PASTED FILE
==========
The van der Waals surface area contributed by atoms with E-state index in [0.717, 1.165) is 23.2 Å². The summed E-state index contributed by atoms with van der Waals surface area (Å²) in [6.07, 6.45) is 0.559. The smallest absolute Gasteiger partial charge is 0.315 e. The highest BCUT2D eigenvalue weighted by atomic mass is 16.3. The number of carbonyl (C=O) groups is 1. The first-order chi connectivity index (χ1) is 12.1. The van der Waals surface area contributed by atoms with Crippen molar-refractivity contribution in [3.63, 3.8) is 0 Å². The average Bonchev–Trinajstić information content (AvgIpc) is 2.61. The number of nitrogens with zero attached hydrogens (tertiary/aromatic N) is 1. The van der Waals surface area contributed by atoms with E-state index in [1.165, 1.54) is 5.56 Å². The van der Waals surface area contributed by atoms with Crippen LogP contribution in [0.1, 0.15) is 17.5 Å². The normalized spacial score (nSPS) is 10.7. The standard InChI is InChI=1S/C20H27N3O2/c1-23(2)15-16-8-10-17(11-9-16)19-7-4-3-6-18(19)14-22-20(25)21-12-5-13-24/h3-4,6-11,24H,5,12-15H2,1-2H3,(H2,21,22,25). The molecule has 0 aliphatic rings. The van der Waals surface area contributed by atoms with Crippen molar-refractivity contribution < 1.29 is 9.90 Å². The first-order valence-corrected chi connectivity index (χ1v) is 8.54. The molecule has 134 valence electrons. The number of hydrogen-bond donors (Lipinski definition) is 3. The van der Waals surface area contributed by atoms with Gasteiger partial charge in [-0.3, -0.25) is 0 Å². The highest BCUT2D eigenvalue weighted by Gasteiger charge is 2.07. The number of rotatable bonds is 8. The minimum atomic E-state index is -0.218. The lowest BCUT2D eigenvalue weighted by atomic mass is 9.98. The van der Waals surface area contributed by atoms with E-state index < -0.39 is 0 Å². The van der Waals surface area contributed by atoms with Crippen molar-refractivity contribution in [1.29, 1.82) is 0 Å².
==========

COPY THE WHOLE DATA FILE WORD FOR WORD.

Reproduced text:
The van der Waals surface area contributed by atoms with E-state index in [0.717, 1.165) is 23.2 Å². The summed E-state index contributed by atoms with van der Waals surface area (Å²) in [6.07, 6.45) is 0.559. The smallest absolute Gasteiger partial charge is 0.315 e. The highest BCUT2D eigenvalue weighted by atomic mass is 16.3. The number of carbonyl (C=O) groups is 1. The first-order chi connectivity index (χ1) is 12.1. The van der Waals surface area contributed by atoms with Crippen molar-refractivity contribution in [3.63, 3.8) is 0 Å². The average Bonchev–Trinajstić information content (AvgIpc) is 2.61. The number of nitrogens with zero attached hydrogens (tertiary/aromatic N) is 1. The van der Waals surface area contributed by atoms with E-state index in [1.165, 1.54) is 5.56 Å². The van der Waals surface area contributed by atoms with Crippen LogP contribution in [0.1, 0.15) is 17.5 Å². The normalized spacial score (nSPS) is 10.7. The standard InChI is InChI=1S/C20H27N3O2/c1-23(2)15-16-8-10-17(11-9-16)19-7-4-3-6-18(19)14-22-20(25)21-12-5-13-24/h3-4,6-11,24H,5,12-15H2,1-2H3,(H2,21,22,25). The molecule has 0 aliphatic rings. The van der Waals surface area contributed by atoms with Crippen molar-refractivity contribution < 1.29 is 9.90 Å². The first-order valence-corrected chi connectivity index (χ1v) is 8.54. The molecule has 134 valence electrons. The number of hydrogen-bond donors (Lipinski definition) is 3. The van der Waals surface area contributed by atoms with Gasteiger partial charge in [-0.3, -0.25) is 0 Å². The highest BCUT2D eigenvalue weighted by Gasteiger charge is 2.07. The number of rotatable bonds is 8. The minimum atomic E-state index is -0.218. The lowest BCUT2D eigenvalue weighted by atomic mass is 9.98. The van der Waals surface area contributed by atoms with E-state index < -0.39 is 0 Å². The van der Waals surface area contributed by atoms with Crippen molar-refractivity contribution in [1.29, 1.82) is 0 Å².